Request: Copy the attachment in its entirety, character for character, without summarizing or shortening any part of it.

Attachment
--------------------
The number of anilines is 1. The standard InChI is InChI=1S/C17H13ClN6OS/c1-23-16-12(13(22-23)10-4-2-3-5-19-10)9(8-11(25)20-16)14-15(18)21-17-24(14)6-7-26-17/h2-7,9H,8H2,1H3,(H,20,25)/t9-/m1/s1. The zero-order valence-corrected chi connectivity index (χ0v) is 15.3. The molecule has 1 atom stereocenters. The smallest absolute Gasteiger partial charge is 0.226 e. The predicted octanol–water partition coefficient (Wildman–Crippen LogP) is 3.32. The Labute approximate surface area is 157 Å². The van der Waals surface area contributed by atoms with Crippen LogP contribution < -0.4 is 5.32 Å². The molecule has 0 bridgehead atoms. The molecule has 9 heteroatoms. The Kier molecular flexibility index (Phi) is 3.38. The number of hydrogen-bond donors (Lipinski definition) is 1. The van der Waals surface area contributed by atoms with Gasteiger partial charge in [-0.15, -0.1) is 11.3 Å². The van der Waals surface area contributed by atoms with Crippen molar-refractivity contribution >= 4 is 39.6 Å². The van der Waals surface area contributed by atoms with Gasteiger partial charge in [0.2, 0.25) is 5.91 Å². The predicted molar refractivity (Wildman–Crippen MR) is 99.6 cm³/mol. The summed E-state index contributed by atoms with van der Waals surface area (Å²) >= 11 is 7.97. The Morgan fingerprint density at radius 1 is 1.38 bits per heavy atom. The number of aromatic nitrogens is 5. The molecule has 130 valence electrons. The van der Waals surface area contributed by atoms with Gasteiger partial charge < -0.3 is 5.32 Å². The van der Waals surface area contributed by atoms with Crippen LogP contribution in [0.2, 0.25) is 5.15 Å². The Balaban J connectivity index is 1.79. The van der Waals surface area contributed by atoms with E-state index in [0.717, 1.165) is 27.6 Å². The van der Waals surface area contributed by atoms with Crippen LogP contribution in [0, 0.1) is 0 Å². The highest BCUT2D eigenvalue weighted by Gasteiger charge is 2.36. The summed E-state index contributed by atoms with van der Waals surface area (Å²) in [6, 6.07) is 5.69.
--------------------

The number of anilines is 1. The standard InChI is InChI=1S/C17H13ClN6OS/c1-23-16-12(13(22-23)10-4-2-3-5-19-10)9(8-11(25)20-16)14-15(18)21-17-24(14)6-7-26-17/h2-7,9H,8H2,1H3,(H,20,25)/t9-/m1/s1. The zero-order valence-corrected chi connectivity index (χ0v) is 15.3. The molecule has 1 atom stereocenters. The smallest absolute Gasteiger partial charge is 0.226 e. The predicted octanol–water partition coefficient (Wildman–Crippen LogP) is 3.32. The Labute approximate surface area is 157 Å². The van der Waals surface area contributed by atoms with Crippen LogP contribution < -0.4 is 5.32 Å². The molecule has 0 bridgehead atoms. The molecule has 9 heteroatoms. The Kier molecular flexibility index (Phi) is 3.38. The number of hydrogen-bond donors (Lipinski definition) is 1. The van der Waals surface area contributed by atoms with Gasteiger partial charge in [-0.15, -0.1) is 11.3 Å². The van der Waals surface area contributed by atoms with Crippen molar-refractivity contribution >= 4 is 39.6 Å². The van der Waals surface area contributed by atoms with Gasteiger partial charge in [0.2, 0.25) is 5.91 Å². The predicted molar refractivity (Wildman–Crippen MR) is 99.6 cm³/mol. The summed E-state index contributed by atoms with van der Waals surface area (Å²) >= 11 is 7.97. The Morgan fingerprint density at radius 1 is 1.38 bits per heavy atom. The number of aromatic nitrogens is 5. The molecule has 130 valence electrons. The van der Waals surface area contributed by atoms with Gasteiger partial charge < -0.3 is 5.32 Å². The van der Waals surface area contributed by atoms with Crippen LogP contribution in [0.2, 0.25) is 5.15 Å². The Balaban J connectivity index is 1.79. The van der Waals surface area contributed by atoms with E-state index in [0.717, 1.165) is 27.6 Å². The van der Waals surface area contributed by atoms with Crippen LogP contribution in [0, 0.1) is 0 Å². The highest BCUT2D eigenvalue weighted by Gasteiger charge is 2.36. The summed E-state index contributed by atoms with van der Waals surface area (Å²) in [6, 6.07) is 5.69.